Going with the Apple installed SSD's has some advantages, but you'll get a longer warranty than Apple offers(assumes you don't buy the expensive Apple Care option), if you buy a 3rd party drive, IIRC at least one of the SSD manufacturers is now offering a 3yr warranty.
     
  10. catgo thread starter macrumors member

    Joined:
    Jun 8, 2007
    Location:
    Miami, FL
    #10
    Don't get mw wrong I love the design of my macbook air, the only problem I have with it is the constantly hi reving fans when watching flash videos (youtube) and the fact that it takes almost 1 min to boot and opening apps is 3-5 bounces. Do you think the improvements announced yesterday will fix these issues? From what i've heard the new drives are SATA insted of PATA and the processor is now 45nm technology.

    Another main issue i have with it is that it gets very hot (fans 6000rpm) when i connect it to my 1900x1200 24'' display.

    Thanks
     
  11. Butthead macrumors 6502

    Butthead

    Joined:
    Jan 10, 2006
    #11
    Couldn't really tell you, the MBA has all new guts, how that affects the heat output, only you'll be able to tell for your own uses. Wait for the reviews to come out, the much higher performance Nvida GPU may or may not generate more heat, but is certainly much more capable than the Intel GPU.

    Wait for the reviews on the Apple installed SSD, in the 1st gen MBA, using much slower SSD's, it was reported that there wasn't much of a difference in speed btw HD & SSD...that could all change, if Apple is using new SSD's that are 2x-3x faster than the one in the MBA. Also depending on code optimization, some SSD manufacturers were blaming M$ Vista for less than stellar performance with their drives. If Apple has tweaked the software in the latest OS, or by some other means; the SSD may now be significantly faster as compared to the standard HD. But you'd think Apple would be promoting that, if it were the case.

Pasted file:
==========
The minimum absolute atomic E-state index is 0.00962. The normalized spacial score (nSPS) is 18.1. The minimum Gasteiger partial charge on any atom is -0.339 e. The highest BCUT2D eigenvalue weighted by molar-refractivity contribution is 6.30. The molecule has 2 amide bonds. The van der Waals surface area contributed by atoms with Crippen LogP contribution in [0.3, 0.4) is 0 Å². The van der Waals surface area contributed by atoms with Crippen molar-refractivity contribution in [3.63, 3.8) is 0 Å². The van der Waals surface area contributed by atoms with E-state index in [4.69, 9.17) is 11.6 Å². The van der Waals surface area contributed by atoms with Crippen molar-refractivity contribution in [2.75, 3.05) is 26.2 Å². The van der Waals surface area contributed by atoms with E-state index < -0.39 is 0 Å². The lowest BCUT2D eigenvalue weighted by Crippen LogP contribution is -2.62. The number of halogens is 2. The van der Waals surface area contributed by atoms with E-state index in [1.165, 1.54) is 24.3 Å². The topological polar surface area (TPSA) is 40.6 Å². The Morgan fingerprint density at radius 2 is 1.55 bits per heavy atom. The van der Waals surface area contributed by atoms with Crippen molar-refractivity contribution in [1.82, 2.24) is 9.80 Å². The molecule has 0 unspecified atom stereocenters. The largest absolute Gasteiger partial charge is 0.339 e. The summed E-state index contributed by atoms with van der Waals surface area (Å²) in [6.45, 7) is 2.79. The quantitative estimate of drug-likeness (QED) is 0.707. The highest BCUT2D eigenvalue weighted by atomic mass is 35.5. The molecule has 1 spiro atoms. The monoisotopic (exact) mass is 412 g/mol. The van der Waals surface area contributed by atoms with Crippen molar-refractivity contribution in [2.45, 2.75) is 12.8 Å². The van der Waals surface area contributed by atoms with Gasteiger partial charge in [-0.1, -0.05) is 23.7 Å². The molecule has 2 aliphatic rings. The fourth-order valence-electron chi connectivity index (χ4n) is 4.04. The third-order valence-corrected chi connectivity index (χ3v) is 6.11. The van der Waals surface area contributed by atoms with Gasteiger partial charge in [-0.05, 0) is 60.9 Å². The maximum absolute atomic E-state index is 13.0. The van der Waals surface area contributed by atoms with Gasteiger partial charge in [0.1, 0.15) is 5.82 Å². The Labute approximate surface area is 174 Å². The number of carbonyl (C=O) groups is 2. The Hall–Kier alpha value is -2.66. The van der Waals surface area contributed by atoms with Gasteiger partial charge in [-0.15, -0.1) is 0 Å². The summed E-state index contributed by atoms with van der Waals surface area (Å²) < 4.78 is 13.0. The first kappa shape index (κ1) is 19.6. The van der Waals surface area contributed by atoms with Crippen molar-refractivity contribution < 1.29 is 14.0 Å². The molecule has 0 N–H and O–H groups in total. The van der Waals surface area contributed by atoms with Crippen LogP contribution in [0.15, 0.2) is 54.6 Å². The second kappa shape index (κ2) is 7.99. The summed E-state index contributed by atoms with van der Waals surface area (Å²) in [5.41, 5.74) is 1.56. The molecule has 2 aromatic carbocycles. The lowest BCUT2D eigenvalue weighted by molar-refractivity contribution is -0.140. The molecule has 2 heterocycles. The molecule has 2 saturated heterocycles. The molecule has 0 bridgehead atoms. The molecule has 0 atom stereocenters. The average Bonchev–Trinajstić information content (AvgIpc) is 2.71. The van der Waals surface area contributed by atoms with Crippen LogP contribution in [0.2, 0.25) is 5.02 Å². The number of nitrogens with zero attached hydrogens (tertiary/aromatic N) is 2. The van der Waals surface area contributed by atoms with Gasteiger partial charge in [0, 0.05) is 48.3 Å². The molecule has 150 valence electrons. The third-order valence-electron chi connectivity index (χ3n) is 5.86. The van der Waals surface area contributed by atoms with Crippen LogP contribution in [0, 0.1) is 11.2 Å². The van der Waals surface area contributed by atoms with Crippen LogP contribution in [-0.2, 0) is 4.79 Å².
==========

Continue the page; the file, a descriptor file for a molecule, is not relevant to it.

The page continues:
Go to an Apple store if you can, try one out, that should give you a good idea (assumes you can find one with installed SSD ;) ).

    And as with earlier gens of MBP's vs newer, Apple may have made unannounced tweaks to the design which allow better heat management, ie quieter fan speeds.

    Keep reading, ask your question on the MBA forum
     
  12. foodle macrumors 6502

    Joined:
    May 14, 2008
    Location:
    Pennsylvania, USA
    #12
    Given the results from some recent tests of SSDs, you really want either an SLC one (single level cell FLASH) which are really expensive or the new Intel MLC (multi-level cell FLASH). So unless Apple is using the Intel SSD (unclear until someone receives their SSD Macbook (or Air or Pro), we don't know.